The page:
Ludwig von Mises was a powerful advocate of classical liberal principles and policies. His book Liberalism: The Classical Tradition was first published in 1927. Bettina Bien Greaves explains the title in the preface to the 1985 edition of Liberalism:
The term “liberalism,” from the Latin “liber” meaning “free,” referred originally to the philosophy of freedom. It still retained this meaning in Europe when this book was written (1927) so that readers who opened its covers expected an analysis of the freedom philosophy of classical liberalism. Unfortunately, however, in recent decades, “liberalism” has come to mean something very different. The word has been taken over, especially in the United States, by philosophical socialists and used by them to refer to their government intervention and “welfare state” programs.
In “Chapter 3: Liberal Foreign Policy” Mises explains that domestic and international policies are closely linked.
Consider the discussion in Liberalism of the right of self-determination:
The liberals of an earlier age thought that the peoples of the world were peaceable by nature and that only monarchs desire war in order to increase their power and wealth by the conquest of provinces. They believed, therefore, that to assure lasting peace it was sufficient to  replace the rule of dynastic princes by governments dependent on the people. If a democratic republic finds that its existing boundaries, as shaped by the course of history before the transition to liberalism, no longer correspond to the political wishes of the people, they must be peacefully changed to conform to the results of a plebiscite expressing the people’s will. It must always be possible to shift the boundaries of the state if the will of the inhabitants of an area to attach themselves to a state other than the one to which they presently belong has made itself clearly known. In the seventeenth and eighteenth centuries, the Russian Czars incorporated into their empire large areas whose population had never felt the desire to belong to the Russian state. Even if the Russian Empire had adopted a completely democratic constitution, the wishes of the inhabitants of these territories would not have been satisfied, because they simply did not desire to associate themselves in any bond of political union with the Russians. Their democratic demand was: freedom from the Russian Empire; the formation of an independent Poland, Finland, Latvia, Lithuania, etc. The fact that these demands and similar ones on the part of other peoples (e.g., the Italians, the Germans in Schleswig-Holstein, the Slavs in the Hapsburg Empire) could be satisfied only by recourse to arms was the most important cause of all the wars that have been fought in Europe since the Congress of Vienna. (Link to paragraph)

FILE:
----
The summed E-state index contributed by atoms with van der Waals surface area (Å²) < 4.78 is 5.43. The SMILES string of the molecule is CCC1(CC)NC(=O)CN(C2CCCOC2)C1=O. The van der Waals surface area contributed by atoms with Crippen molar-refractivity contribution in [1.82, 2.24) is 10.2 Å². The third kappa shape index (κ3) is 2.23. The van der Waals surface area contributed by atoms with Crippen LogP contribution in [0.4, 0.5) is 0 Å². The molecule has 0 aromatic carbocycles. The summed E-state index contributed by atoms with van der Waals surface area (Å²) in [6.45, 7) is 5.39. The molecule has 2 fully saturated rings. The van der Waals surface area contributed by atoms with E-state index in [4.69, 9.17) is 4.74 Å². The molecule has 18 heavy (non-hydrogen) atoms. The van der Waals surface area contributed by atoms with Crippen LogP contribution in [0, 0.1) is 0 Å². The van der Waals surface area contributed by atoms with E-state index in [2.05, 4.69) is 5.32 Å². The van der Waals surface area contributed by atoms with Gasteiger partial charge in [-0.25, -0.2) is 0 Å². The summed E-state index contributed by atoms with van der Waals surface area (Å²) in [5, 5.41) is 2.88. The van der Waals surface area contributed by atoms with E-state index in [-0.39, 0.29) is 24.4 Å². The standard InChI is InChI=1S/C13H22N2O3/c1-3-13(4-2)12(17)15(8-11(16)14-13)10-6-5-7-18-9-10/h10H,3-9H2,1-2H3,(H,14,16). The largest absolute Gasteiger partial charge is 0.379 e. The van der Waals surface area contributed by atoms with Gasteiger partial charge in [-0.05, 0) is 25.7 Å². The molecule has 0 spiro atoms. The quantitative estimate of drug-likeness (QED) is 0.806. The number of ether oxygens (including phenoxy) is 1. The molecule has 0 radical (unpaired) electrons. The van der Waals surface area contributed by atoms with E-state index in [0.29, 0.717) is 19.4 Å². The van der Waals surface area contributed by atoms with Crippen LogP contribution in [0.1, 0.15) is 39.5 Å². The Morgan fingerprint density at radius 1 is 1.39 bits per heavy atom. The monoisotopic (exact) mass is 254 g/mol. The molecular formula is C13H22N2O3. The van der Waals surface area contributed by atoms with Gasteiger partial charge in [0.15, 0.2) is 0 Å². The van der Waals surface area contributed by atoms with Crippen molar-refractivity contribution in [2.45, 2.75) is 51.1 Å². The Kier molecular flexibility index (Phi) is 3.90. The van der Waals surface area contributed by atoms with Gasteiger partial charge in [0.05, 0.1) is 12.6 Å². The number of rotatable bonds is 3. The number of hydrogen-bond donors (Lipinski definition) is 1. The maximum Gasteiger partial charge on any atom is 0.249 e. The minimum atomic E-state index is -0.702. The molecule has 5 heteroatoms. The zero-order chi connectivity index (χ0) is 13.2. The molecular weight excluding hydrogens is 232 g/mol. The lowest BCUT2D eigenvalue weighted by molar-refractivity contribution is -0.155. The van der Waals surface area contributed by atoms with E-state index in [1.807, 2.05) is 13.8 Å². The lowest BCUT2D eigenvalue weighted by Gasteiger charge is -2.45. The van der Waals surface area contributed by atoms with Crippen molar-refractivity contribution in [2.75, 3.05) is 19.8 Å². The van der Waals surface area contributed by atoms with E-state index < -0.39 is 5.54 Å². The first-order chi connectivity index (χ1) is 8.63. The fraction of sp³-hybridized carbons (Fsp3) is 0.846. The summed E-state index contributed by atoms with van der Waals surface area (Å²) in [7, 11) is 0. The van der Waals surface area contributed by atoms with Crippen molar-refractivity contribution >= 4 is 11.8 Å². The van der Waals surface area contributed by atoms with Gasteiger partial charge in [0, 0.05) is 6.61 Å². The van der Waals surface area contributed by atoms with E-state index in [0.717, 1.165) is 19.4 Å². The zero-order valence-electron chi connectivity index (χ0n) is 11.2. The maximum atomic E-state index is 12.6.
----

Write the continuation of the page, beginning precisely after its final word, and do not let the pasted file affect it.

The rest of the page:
By this standard, policies toward Catalonian voters favoring independence, Kurdish regions in Syria and Iraq, as well as other independence movements should be one of defending the plasticity of political boundaries: